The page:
Since it promises to be quite revolutionary, for peer-to-peer trading, the announcement of local.Bitcoin.com (LBC) has attracted a lot of attention. But its main enabling feature, the blind escrow, is technical and this might leave most people suspicious of the platform, as they can’t verify the claims. To be transparent about it, Bitcoin.com published the bitcoin scripts/contracts used in the escrow but, in practice, that mostly satisfies the curiosity of people that already have the technical knowledge. It does little to help the general audience understand how it works.
In this post I’ll try to establish a bridge and translate the contract in simple terms. You can jump right to the bottom but I’ll start with an high level view and a description of typical situations before getting to the escrow itself. Hopefully things will be clear enough, by then, for you to “get it” without needing to blindly trust yet another person on the Internet.
The high level view
First, some high level view of the process. In general, LBC could be used for any trade paid with Bitcoin Cash. The same way you can choose “Cash (in person)”, meaning you will meet in person and pay cash for BCH, you could agree to trade stamps or even potatoes for BCH. The point is that one part of the trade is off-chain and only the seller and the buyer know about it. This is important because this also means that the seller (the one with BCH) is the one that must make the first Bitcoin Cash transaction (to lock the funds in the blind escrow) and typically it’s the buyer (the one wanting BCH) that finally spends those funds into their wallet.
The typical situation
Below is a sequence showing the typical situation. As mentioned, the seller is the one that locks the Bitcoin Cash into the escrow. To do that, first he sends the agreed BCH into an addresses provided by LBC. This money can only be moved out when both the seller and buyer agree that the trade is finished. After that, the buyer gives the fiat money to the seller to pay for the Bitcoin Cash.
The "magical" step happens afterwards. The seller, after receiving the fiat money and checking it is good, does not sign the escrow contract. Instead, he passes a unique stamp back to the buyer. This stamp is unique to this particular escrow and serves as a replacement for a standard signature. This means that, after this point, the seller can continue his merry life because the buyer has everything needed to take the Bitcoin Cash out of the escrow. She uses the seller's stamp to mark its approval and then does a normal signature, like in any other Bitcoin Cash transaction. Since this last step is a new transaction she could move the money to any wallet she wanted although, since this process is automated by LBC, the BCH will go to the buyer’s LBC wallet.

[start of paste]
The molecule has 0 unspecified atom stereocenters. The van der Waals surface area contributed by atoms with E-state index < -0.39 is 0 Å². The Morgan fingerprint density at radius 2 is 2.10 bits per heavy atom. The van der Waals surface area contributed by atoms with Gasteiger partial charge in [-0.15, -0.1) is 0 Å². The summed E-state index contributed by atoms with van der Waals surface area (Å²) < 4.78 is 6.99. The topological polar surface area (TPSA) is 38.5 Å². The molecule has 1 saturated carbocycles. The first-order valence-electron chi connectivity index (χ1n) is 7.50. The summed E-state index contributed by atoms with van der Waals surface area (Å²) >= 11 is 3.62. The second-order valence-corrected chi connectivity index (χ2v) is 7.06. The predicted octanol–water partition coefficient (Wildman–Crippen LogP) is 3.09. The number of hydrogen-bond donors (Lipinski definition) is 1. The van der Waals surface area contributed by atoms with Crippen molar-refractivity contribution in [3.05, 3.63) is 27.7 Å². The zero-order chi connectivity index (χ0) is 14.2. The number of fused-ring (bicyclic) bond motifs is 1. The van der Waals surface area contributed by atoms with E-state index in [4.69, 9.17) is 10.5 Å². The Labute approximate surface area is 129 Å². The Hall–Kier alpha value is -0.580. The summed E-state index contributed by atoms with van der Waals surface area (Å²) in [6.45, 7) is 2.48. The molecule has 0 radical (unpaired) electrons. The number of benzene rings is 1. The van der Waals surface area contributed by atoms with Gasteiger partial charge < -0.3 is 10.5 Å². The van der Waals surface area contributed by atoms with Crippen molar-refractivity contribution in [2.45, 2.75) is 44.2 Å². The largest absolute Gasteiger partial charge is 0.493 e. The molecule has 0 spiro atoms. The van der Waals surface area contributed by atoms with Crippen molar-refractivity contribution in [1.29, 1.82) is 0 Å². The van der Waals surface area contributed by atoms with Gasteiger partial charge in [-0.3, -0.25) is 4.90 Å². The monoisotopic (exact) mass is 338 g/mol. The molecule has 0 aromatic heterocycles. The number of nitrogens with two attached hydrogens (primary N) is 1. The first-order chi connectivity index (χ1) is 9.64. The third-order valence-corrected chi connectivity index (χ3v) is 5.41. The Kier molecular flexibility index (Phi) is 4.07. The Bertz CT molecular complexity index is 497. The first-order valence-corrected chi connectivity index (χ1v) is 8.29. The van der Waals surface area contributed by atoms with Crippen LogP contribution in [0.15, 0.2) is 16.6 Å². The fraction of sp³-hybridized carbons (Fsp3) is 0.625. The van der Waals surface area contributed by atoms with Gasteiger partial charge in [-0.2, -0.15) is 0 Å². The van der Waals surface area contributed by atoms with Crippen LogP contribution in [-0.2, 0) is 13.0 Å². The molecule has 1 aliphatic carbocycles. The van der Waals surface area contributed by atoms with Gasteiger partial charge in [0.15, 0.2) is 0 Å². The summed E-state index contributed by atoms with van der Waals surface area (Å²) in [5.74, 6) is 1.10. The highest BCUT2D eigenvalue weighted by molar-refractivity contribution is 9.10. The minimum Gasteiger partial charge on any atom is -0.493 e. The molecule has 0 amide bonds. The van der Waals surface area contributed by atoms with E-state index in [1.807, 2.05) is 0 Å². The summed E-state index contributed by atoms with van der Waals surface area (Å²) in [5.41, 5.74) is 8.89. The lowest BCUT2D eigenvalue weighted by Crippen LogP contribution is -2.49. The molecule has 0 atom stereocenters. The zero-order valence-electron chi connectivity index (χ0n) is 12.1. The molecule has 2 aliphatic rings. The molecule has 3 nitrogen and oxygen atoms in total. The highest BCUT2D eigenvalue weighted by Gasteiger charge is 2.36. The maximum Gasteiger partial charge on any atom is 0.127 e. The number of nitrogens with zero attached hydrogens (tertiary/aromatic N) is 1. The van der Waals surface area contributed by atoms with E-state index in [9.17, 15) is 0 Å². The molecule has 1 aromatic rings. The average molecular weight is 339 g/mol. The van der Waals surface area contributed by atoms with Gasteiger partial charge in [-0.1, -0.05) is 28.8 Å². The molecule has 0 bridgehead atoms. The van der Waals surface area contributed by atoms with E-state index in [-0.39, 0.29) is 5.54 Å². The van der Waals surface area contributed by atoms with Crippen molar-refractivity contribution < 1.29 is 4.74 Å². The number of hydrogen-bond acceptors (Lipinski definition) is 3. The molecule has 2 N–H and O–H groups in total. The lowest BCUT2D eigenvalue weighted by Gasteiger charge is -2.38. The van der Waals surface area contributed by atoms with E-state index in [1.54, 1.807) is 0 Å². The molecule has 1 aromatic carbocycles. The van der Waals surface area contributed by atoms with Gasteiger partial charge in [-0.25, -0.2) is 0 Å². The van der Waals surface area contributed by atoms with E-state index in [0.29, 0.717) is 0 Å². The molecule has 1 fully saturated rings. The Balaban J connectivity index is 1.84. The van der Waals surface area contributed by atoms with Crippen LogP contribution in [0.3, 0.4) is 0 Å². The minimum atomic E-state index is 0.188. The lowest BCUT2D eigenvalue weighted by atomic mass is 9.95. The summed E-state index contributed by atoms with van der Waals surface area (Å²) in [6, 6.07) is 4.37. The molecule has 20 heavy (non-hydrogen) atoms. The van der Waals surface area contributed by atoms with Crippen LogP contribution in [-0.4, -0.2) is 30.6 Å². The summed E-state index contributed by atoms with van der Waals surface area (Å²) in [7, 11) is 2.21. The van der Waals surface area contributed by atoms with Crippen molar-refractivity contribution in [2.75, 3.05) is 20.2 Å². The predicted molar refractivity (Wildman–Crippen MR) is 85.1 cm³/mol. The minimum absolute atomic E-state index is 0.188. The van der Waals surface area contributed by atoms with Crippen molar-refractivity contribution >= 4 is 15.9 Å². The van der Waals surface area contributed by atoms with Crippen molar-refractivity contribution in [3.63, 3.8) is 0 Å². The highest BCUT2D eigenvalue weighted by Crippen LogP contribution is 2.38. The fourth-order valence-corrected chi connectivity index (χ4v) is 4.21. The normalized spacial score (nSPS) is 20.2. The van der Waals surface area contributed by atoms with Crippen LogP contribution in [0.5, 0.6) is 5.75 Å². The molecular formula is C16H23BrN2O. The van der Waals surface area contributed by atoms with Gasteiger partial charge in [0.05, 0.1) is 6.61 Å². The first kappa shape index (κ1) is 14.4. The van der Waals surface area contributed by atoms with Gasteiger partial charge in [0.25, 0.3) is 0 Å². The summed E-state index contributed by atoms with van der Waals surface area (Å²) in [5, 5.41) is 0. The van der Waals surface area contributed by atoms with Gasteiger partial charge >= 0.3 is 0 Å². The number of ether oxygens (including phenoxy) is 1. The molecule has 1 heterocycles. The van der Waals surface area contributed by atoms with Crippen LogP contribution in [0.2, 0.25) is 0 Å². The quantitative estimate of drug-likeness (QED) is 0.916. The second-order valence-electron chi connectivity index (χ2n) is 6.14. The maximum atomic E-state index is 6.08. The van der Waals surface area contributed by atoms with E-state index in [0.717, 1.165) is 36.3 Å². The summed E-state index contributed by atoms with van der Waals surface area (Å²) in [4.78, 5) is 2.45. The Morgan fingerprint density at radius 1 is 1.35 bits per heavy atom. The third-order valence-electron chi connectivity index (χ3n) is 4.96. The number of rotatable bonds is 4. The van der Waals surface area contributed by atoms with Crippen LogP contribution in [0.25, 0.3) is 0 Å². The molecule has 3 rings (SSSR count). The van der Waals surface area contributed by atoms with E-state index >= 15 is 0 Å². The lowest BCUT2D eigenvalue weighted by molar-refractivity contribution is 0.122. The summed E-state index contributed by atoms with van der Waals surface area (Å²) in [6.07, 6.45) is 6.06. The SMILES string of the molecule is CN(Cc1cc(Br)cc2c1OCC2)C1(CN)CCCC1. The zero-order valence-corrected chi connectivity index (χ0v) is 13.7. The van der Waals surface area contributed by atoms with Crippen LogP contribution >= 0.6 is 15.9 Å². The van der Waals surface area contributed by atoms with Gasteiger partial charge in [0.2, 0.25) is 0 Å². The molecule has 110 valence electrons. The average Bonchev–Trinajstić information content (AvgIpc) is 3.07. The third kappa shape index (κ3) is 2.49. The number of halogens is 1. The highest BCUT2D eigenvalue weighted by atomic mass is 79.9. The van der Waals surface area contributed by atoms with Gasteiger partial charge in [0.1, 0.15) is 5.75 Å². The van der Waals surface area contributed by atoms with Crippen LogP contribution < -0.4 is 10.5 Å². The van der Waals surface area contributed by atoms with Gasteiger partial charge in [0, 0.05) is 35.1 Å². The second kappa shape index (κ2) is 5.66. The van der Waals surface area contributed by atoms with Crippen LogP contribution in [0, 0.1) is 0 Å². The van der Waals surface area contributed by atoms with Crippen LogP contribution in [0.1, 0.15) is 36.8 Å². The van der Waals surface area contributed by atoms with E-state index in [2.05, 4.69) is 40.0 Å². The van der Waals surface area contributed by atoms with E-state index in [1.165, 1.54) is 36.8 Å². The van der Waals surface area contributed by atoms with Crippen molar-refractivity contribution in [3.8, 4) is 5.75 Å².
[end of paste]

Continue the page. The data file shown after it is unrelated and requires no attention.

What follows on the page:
In the the typical situation, where the seller and buyer all behave nicely, there's two Bitcoin Cash transactions and no other party is involved. But the key aspect is that only the person taking the Bitcoin Cash, that is, making the withdrawal transaction needs to sign the transaction. The other party is replaced by a unique stamp and it's this mechanism (enabled by the new opcode) that allows Bitcoin.com to participate as an arbiter. Bitcoin.com's stamps can replace either party in the escrow.
Not so typical situations
Maybe the most common problem, for the honest buyer, is when the seller runs away after receiving the fiat money, goes missing unexpectedly, or demands more money or conditions to accept the trade and pass the approval stamp to the buyer. In all those cases, the result is the same: fiat is gone, Bitcoin Cash is out of reach.
That’s when the blind escrow requiring only one signature comes in handy. She can sign her part but needs to ask Bitcoin.com for a stamp that replaces the seller’s. After showing that the money was deposited as agreed and getting the replacement stamp, she can make the withdrawal transaction.
Obviously, the same can happen the other way around, that is, the seller can deposit the Bitcoin Cash and then the buyer goes missing for a long period of time. In that case, Bitcoin.com will provide, to the seller, a stamp that replaces the buyer and the seller can take back his Bitcoin Cash from the escrow. What can’t happen, is having the Bitcoin Cash taken by Bitcoin.com. The escrow always requires one signature from either the seller or buyer and the person doing the signature is the one deciding where the Bitcoin Cash goes
The translated escrow
From the high level view we can already see that there are 4 ways the escrow can be resolved. The important aspect is that only one participant signs and the other is replaced by a stamp. The rest of the contract are just technical details. You can find the escrow script in LBC’s faq. Here’s my translation of it.